Wedding Bell Blues: The Power of the Pen

Is reading believing? Photo by: brody4

One advantage celebrities have over everyone else is name recognition.  In divorce situations, this means they can tell and sell their story from their point of view, reaping revenge with a capital “R.”

Eddie Fisher didn’t have too many kind words for his ex in his autobiography Been There, Done That, depicting Debbie Reynolds as a self-centered, totally driven, insecure, untruthful phony and “the antithesis of sex.”

She complained so much that Eddie “would leave the house praying for a miracle – that by the time I got home she would have disappeared.”

Fisher didn’t spare her mother either, describing her as “the human equivalent of chalk scratching on a blackboard.”

Reynolds, in turn, in Debbie: My Life, portrayed Fisher as an uncaring, moody, son-of-a-gun who, if he wasn’t playing cards with the guys, wanted to be left alone, except when it came to Elizabeth Taylor.  As far as their troubled marriage, “Things would get better,” she wrote.  “He’d go out on the road for a week or ten days and come back in a friendlier frame of mind.  And when we went out with others, he could be very nice.”

Over thirty years later another Hollywood golden couple were the talk of the town with their good looks, their successful careers, and their perfect marriage, but when Burt Reynolds sued Loni Anderson for divorce, it was obvious it wasn’t so perfect after all.   Anderson took the high ground, keeping her mouth shut until she had written her account of events.  Reynolds couldn’t wait, heading straight to the National Enquirer to recount his tale of woe before he, too, settled down to pen his memoirs.

In 2008, a year after Whitney Houston divorced Bobby Brown, his autobiography, Bobby Brown: The Truth, The Whole Truth and Nothing But, hit the bookstores.

“I never used cocaine until I met Whitney Houston,” Brown declared, putting her habit squarely on her doorstep.  He believed his marriage was doomed from the beginning, not because he slept around, but for the reason that he and Whitney had different agendas: she wanted to be transformed, to have an urban, gritty edge; he wanted to be loved and have children.  He further blamed the media for making him out to be “like Ike Turner, when that wasn’t my character.”

Houston reserved comment.

Although Houston never put pen to paper, she got her turn in a two-part interview on the Oprah Winfrey Show the following year. Concerning the end of her marriage, she stated, “I wasn’t going to be in an unholy matrimony.  I wasn’t going to be living with a man who decided that he didn’t want to live the same way I did or thought about marriage or me the same way.  Being loyal.  Being dedicated. Being true.  Being faithful.  All those things.”

Now whom do you believe?

© 2012 Susan Marg – All Rights Reserved


40 Years Ago During the Sexual Revolution: A Man on a Rug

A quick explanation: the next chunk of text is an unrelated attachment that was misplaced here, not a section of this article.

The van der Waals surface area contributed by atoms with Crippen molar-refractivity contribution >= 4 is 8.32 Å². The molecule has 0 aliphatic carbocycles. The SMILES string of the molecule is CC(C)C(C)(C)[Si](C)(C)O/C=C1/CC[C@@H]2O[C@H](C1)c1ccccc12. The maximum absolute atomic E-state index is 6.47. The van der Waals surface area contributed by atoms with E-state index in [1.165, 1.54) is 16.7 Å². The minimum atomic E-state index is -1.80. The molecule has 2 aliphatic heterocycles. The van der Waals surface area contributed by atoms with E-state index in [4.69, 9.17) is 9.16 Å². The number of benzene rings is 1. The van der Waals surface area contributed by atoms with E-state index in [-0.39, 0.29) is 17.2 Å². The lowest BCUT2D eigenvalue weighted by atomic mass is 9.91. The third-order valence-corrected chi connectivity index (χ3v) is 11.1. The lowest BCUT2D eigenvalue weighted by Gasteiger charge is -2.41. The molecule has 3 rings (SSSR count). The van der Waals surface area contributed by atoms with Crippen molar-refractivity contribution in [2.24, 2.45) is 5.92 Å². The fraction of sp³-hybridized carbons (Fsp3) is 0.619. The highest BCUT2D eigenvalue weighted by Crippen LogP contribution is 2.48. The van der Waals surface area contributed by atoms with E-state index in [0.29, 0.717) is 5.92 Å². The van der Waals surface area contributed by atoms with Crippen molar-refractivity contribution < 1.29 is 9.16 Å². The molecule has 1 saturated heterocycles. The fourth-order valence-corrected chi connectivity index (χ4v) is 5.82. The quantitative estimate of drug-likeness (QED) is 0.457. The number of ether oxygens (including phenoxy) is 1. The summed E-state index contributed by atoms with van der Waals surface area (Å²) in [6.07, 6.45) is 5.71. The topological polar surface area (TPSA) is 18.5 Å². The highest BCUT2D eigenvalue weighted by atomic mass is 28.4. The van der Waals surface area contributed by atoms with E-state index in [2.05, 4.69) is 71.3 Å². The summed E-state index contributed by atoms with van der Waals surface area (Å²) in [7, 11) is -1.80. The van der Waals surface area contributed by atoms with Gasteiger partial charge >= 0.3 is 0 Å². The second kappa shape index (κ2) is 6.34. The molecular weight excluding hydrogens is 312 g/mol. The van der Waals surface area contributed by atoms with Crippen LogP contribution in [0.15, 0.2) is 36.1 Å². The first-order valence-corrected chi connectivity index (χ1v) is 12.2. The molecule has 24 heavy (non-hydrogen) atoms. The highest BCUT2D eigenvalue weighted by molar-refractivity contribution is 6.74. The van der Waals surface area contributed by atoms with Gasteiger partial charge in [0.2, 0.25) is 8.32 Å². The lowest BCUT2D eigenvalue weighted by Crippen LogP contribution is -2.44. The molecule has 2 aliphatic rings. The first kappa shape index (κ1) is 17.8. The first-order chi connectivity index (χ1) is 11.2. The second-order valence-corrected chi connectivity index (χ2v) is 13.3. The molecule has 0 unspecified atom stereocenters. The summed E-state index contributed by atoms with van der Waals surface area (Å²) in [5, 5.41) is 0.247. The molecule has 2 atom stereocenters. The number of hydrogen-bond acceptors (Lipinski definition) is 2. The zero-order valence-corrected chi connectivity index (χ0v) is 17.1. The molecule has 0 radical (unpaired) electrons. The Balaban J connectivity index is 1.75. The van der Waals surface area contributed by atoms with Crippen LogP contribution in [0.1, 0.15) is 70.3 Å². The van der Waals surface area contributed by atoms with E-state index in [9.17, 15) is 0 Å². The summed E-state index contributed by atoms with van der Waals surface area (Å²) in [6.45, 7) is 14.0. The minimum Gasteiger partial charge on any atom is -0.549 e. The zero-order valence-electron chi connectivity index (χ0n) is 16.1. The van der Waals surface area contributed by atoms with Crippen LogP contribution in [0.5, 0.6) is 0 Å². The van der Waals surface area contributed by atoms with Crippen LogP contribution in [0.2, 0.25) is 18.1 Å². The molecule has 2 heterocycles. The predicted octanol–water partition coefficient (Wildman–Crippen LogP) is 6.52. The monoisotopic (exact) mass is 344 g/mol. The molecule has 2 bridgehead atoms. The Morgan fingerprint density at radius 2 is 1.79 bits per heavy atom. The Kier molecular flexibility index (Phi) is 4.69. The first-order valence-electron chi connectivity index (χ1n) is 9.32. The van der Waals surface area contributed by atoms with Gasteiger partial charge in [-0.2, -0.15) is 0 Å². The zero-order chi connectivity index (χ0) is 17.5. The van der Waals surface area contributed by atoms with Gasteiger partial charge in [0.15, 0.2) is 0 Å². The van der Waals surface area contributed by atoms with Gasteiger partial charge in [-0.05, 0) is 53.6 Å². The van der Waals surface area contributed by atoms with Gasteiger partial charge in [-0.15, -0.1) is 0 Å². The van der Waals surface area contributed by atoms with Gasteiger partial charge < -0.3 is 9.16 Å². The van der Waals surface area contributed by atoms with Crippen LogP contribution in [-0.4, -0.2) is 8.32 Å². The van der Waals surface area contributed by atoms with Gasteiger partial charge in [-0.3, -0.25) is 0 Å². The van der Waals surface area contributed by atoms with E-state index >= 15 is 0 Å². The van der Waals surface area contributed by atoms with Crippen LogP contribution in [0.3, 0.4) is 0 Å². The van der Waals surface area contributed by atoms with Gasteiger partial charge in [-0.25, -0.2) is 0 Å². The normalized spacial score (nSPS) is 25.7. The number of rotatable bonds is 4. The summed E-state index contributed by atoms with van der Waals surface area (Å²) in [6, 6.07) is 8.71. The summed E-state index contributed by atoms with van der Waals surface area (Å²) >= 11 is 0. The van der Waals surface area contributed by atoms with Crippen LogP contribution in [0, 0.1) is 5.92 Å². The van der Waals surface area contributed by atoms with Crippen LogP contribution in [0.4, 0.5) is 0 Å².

Looking fine in 1991. Photo by: Alan Light

The April 1972 cover of Cosmopolitan magazine looked like any other under the editorial leadership of Helen Gurley Brown.  It was designed to appeal to young and not-so-young women, promising tips on health and beauty and advice on love, life, and, of course, sex.  An attractive model in a low-cut dress took center stage, and teasers of the topics inside ran on the side.

“A Sure Way to Win a Man – Zap Him When He’s Down and Unsure of himself” declared one blurb.

Another announced, “You Don’t Have to be Popular or Beloved to be Happy – Au Contraire.”

For the politically-minded, one story described “What a Woman Can Do in Congress,’” featuring Bella Abzug.

But the star of the issue was 36-year old Burt Reynolds, who had just received rave reviews for his macho, but vulnerable, performance in Deliverance, splayed on a bear skin rug in all his glory, his arm casually covering his privates.  The photograph spoke volumes about the Sexual Revolution.  If women weren’t interested in men the same way men were interested in women, it wouldn’t have happened, pill or no pill.

Brown had been contemplating a male nude centerfold for quite some time, but she just hadn’t found the right guy.  One night on The Tonight Show with Johnny Carson she shared the couch with Reynolds.  His deprecating wit and good-natured teasing were a turn-on, and she thought, “He’s cute. Why not him?”

Burt thought it would be a kick, and he readily accepted, but he was nervous during the session.  Photographer Francesco Scavullo remembered giving him something to drink, so he’d be more comfortable and take off his robe.  Whatever. It worked.

“There wasn’t one bad picture of him,” Scavullo later recollected. “I photographed him with a hat in front of it, a dog in front of it.  I photographed him with his leg crossed so you couldn’t see it, I photographed him with his hands, his arms, and we photographed him also, completely, everything showing.”

Upon its release, there was a stampede on newsstands, and all 1.6 million copies of the issue sold out.  The foldout was hung in college dormitories and taped on refrigerator doors to the dismay of boyfriends, husbands, and lovers.

Reynolds wasn’t the only newsmaker to bare his soul.  Later that year Henry Kissinger appeared nude in the Harvard Lampoon.  It was a parody, however.   The editors had attached the face of the National Security Advisor to the body of a 50-year old taxi driver.  Oh, well, we can always fantasize.

It’s not too late to get in on the action.  Copies of the special edition can be bought on Ebay.  Or, if you’re interested in the articles, Cosmopolitan is still available wherever fine monthlies are sold.

© 2012 Susan Marg – All Rights Reserved


To see how the covers of Cosmopolitan evolved from 1896 to 1976, go to: